Pollinators

Mass. Beekeepers Abuzz at the Sting of Proposed State Plan

MDAR’s proposed “Pollinator Protection Plan” has enraged beekeepers, who say the state has ignored their plan to address the problems and underestimated the threat pesticides present to bees.

Was a USDA Scientist Muzzled Because of His Bee Research?

In October, Jonathan Lundgren filed a whistleblower suit alleging that he was disciplined to suppress his science. The government says the suspensions had nothing to do with his research. Today, he is the most outspoken of several scientists who say they feel muzzled by the government.

57 Different Pesticides Found in Poisoned Honeybees

A new method to detect a wide range of pesticides could help save bee populations. (maybe we could just think about why we need to apply 57 different pesticides during blooming season)

 

Urban Farming

Most Urban Farmers Aren't Making a Living

In a survey of 370 self-identified urban farms in the U.S., researchers found that about two-thirds had a social mission that went beyond food production and profit.  They also found that, regardless of their mission, roughly two-thirds of urban farmers say they’re failing to make a living, reporting sales below $10,000 per year.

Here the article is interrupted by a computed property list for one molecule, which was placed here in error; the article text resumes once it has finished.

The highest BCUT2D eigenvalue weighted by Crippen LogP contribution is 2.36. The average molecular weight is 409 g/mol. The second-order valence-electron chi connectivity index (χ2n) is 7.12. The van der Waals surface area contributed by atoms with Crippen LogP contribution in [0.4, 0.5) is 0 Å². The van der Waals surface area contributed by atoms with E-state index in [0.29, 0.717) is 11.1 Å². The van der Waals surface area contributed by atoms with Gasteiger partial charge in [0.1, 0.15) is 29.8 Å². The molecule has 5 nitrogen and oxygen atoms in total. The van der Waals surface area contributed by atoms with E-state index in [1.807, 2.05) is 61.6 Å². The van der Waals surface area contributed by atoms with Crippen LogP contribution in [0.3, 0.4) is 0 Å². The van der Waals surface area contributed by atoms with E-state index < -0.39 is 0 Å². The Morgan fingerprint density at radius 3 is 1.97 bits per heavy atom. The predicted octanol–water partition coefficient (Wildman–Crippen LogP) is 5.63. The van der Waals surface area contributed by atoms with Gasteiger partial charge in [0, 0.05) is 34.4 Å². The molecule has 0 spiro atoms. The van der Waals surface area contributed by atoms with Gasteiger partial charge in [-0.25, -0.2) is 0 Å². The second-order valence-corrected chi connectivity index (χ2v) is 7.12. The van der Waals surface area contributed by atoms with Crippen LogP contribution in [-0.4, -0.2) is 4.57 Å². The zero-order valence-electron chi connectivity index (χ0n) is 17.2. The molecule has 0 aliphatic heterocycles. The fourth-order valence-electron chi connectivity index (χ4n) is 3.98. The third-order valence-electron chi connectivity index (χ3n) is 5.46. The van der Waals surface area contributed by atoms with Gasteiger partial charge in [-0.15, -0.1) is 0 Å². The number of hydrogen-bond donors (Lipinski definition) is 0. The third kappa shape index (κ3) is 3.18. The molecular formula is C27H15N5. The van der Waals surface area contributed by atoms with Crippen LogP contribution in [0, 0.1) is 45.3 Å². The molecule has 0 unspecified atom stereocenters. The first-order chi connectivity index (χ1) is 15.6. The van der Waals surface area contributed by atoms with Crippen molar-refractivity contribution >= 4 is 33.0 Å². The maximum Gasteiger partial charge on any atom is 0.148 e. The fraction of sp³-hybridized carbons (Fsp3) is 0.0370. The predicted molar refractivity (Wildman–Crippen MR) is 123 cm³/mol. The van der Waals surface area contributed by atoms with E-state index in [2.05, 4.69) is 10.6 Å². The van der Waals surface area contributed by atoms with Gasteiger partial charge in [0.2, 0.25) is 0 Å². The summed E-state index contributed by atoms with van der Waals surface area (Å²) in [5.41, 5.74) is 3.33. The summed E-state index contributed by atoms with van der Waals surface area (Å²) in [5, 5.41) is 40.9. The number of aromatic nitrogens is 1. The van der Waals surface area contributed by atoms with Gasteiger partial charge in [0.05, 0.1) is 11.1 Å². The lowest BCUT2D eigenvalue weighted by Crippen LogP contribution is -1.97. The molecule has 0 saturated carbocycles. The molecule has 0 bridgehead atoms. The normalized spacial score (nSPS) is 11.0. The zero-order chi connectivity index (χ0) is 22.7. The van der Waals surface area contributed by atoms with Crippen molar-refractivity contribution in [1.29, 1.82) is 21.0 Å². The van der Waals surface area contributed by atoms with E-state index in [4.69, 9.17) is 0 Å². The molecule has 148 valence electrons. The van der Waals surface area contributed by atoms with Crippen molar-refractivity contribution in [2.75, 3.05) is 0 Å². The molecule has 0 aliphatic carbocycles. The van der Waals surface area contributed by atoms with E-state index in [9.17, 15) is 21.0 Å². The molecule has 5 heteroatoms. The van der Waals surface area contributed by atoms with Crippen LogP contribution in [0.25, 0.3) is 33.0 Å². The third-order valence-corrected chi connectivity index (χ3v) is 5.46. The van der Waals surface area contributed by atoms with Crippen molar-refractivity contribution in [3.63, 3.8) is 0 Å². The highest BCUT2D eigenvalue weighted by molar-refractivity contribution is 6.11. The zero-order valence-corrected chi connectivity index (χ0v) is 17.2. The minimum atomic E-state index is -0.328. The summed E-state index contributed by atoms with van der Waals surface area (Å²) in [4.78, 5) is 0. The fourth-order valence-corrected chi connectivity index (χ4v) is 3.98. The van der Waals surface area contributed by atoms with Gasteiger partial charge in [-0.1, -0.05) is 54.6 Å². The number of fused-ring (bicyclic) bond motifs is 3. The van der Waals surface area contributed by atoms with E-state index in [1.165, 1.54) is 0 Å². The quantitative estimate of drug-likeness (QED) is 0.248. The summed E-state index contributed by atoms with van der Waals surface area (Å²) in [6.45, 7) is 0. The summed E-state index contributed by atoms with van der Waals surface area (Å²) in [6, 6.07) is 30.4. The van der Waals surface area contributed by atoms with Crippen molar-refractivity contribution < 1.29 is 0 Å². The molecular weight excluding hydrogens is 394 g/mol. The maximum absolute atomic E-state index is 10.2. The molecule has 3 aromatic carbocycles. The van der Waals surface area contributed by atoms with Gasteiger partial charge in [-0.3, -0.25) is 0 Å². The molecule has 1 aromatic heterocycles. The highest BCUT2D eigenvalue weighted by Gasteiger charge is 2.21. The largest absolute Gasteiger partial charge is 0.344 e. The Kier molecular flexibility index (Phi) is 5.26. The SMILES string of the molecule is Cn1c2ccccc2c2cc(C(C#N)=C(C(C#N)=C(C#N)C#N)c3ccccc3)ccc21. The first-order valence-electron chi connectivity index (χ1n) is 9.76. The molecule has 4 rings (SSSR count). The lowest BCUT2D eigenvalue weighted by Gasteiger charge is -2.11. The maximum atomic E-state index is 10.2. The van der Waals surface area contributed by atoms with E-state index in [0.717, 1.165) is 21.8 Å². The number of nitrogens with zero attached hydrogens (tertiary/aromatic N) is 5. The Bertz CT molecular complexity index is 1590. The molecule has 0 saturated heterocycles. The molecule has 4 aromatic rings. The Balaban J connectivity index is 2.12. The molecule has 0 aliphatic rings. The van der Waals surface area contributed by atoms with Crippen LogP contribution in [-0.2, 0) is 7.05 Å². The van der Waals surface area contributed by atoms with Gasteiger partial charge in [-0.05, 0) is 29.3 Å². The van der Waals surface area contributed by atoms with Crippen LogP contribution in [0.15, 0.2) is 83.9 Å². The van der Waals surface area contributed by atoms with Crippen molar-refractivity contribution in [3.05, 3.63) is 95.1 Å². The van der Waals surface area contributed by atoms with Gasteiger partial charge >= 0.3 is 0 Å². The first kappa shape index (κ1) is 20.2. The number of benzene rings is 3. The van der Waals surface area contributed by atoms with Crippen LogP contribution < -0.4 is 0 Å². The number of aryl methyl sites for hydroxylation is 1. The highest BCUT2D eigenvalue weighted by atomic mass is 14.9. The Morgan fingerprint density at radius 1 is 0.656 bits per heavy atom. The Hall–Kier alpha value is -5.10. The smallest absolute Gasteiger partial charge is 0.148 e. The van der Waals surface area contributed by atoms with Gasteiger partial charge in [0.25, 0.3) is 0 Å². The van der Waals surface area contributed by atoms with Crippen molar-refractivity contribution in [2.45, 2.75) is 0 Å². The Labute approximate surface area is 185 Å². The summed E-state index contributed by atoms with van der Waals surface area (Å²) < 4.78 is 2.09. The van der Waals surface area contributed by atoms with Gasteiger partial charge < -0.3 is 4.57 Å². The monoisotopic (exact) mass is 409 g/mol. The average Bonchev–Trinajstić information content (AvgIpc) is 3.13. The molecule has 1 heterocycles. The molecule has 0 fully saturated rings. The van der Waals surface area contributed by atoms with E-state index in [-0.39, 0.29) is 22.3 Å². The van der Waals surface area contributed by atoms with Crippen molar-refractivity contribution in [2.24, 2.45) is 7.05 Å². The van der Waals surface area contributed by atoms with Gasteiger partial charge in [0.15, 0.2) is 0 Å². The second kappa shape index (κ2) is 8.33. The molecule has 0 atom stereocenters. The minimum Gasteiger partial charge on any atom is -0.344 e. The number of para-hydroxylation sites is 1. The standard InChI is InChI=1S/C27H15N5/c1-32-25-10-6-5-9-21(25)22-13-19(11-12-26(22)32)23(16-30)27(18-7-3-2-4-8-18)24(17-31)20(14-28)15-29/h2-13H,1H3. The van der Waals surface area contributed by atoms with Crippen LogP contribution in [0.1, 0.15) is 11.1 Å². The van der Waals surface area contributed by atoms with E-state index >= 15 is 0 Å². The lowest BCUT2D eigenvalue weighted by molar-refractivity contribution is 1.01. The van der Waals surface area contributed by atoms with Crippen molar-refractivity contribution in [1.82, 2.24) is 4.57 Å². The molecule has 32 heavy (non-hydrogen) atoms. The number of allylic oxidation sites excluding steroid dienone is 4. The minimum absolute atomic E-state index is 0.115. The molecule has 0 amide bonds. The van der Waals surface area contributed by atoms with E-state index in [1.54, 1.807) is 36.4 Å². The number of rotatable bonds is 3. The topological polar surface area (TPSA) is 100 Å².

Water/Food Safety

Should We Be Watering California’s Crops With Oil Field Wastewater?

After years of drought, farms are desperate for water. But a new report recommends taking a closer look at water that's being repurposed from oil fields. Whether it’s possible for plants to take up harmful chemicals from irrigation water has not yet been studied by scientists. Current monitoring efforts are insufficient to understand the risks to human and animal health.